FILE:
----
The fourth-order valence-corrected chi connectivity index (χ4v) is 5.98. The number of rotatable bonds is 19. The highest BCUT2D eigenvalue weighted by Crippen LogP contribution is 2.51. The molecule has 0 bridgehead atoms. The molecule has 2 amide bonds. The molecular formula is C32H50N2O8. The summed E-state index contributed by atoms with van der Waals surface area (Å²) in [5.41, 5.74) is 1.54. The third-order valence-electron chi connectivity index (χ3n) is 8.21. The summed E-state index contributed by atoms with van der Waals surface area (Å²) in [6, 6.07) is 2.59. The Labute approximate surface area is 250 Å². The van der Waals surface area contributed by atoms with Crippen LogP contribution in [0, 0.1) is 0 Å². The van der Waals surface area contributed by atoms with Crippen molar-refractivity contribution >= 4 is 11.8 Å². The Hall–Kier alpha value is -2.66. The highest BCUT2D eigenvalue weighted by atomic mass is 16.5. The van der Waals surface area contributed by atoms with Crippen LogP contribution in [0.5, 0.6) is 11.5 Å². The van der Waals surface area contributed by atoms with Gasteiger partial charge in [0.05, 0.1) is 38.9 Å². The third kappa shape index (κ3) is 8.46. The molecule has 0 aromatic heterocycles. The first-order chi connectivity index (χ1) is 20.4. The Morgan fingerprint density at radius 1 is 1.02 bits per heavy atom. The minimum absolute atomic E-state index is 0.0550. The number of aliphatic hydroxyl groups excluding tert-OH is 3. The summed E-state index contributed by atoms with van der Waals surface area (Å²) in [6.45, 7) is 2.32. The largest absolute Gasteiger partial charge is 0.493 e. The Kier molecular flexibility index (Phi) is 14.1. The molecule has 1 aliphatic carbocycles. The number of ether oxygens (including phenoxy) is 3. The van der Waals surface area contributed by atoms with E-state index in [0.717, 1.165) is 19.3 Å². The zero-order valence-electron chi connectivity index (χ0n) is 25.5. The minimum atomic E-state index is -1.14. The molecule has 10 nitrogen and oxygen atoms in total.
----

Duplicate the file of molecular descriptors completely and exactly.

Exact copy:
The fourth-order valence-corrected chi connectivity index (χ4v) is 5.98. The number of rotatable bonds is 19. The highest BCUT2D eigenvalue weighted by Crippen LogP contribution is 2.51. The molecule has 0 bridgehead atoms. The molecule has 2 amide bonds. The molecular formula is C32H50N2O8. The summed E-state index contributed by atoms with van der Waals surface area (Å²) in [5.41, 5.74) is 1.54. The third-order valence-electron chi connectivity index (χ3n) is 8.21. The summed E-state index contributed by atoms with van der Waals surface area (Å²) in [6, 6.07) is 2.59. The Labute approximate surface area is 250 Å². The van der Waals surface area contributed by atoms with Crippen LogP contribution in [0, 0.1) is 0 Å². The van der Waals surface area contributed by atoms with Crippen molar-refractivity contribution >= 4 is 11.8 Å². The Hall–Kier alpha value is -2.66. The highest BCUT2D eigenvalue weighted by atomic mass is 16.5. The van der Waals surface area contributed by atoms with Crippen LogP contribution in [0.5, 0.6) is 11.5 Å². The van der Waals surface area contributed by atoms with Gasteiger partial charge in [0.05, 0.1) is 38.9 Å². The third kappa shape index (κ3) is 8.46. The molecule has 0 aromatic heterocycles. The first-order chi connectivity index (χ1) is 20.4. The Morgan fingerprint density at radius 1 is 1.02 bits per heavy atom. The minimum absolute atomic E-state index is 0.0550. The number of aliphatic hydroxyl groups excluding tert-OH is 3. The summed E-state index contributed by atoms with van der Waals surface area (Å²) in [6.45, 7) is 2.32. The largest absolute Gasteiger partial charge is 0.493 e. The Kier molecular flexibility index (Phi) is 14.1. The molecule has 1 aliphatic carbocycles. The number of ether oxygens (including phenoxy) is 3. The van der Waals surface area contributed by atoms with E-state index in [0.717, 1.165) is 19.3 Å². The zero-order valence-electron chi connectivity index (χ0n) is 25.5. The minimum atomic E-state index is -1.14. The molecule has 10 nitrogen and oxygen atoms in total.